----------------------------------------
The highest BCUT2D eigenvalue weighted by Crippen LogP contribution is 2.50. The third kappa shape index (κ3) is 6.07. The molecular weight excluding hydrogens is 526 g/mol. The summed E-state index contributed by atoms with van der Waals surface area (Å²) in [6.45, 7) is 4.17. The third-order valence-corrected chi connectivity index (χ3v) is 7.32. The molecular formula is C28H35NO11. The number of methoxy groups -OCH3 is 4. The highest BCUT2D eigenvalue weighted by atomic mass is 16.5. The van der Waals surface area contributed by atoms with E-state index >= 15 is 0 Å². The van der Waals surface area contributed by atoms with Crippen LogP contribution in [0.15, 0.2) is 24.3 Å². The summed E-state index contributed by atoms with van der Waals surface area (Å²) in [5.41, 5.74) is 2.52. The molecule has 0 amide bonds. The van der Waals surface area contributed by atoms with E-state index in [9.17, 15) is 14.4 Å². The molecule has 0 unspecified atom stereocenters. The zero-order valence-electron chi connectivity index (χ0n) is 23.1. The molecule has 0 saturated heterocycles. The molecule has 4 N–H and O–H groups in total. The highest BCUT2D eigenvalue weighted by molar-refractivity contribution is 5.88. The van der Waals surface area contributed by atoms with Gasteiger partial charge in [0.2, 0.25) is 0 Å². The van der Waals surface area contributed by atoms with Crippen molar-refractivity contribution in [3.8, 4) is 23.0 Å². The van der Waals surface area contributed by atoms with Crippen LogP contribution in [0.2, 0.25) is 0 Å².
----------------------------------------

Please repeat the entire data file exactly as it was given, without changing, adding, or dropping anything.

The highest BCUT2D eigenvalue weighted by Crippen LogP contribution is 2.50. The third kappa shape index (κ3) is 6.07. The molecular weight excluding hydrogens is 526 g/mol. The summed E-state index contributed by atoms with van der Waals surface area (Å²) in [6.45, 7) is 4.17. The third-order valence-corrected chi connectivity index (χ3v) is 7.32. The molecular formula is C28H35NO11. The number of methoxy groups -OCH3 is 4. The highest BCUT2D eigenvalue weighted by atomic mass is 16.5. The van der Waals surface area contributed by atoms with E-state index >= 15 is 0 Å². The van der Waals surface area contributed by atoms with Crippen LogP contribution in [0.15, 0.2) is 24.3 Å². The summed E-state index contributed by atoms with van der Waals surface area (Å²) in [5.41, 5.74) is 2.52. The molecule has 0 amide bonds. The van der Waals surface area contributed by atoms with E-state index in [9.17, 15) is 14.4 Å². The molecule has 0 unspecified atom stereocenters. The zero-order valence-electron chi connectivity index (χ0n) is 23.1. The molecule has 0 saturated heterocycles. The molecule has 4 N–H and O–H groups in total. The highest BCUT2D eigenvalue weighted by molar-refractivity contribution is 5.88. The van der Waals surface area contributed by atoms with Gasteiger partial charge in [0.2, 0.25) is 0 Å². The van der Waals surface area contributed by atoms with Crippen molar-refractivity contribution in [3.8, 4) is 23.0 Å². The van der Waals surface area contributed by atoms with Crippen LogP contribution in [0.2, 0.25) is 0 Å².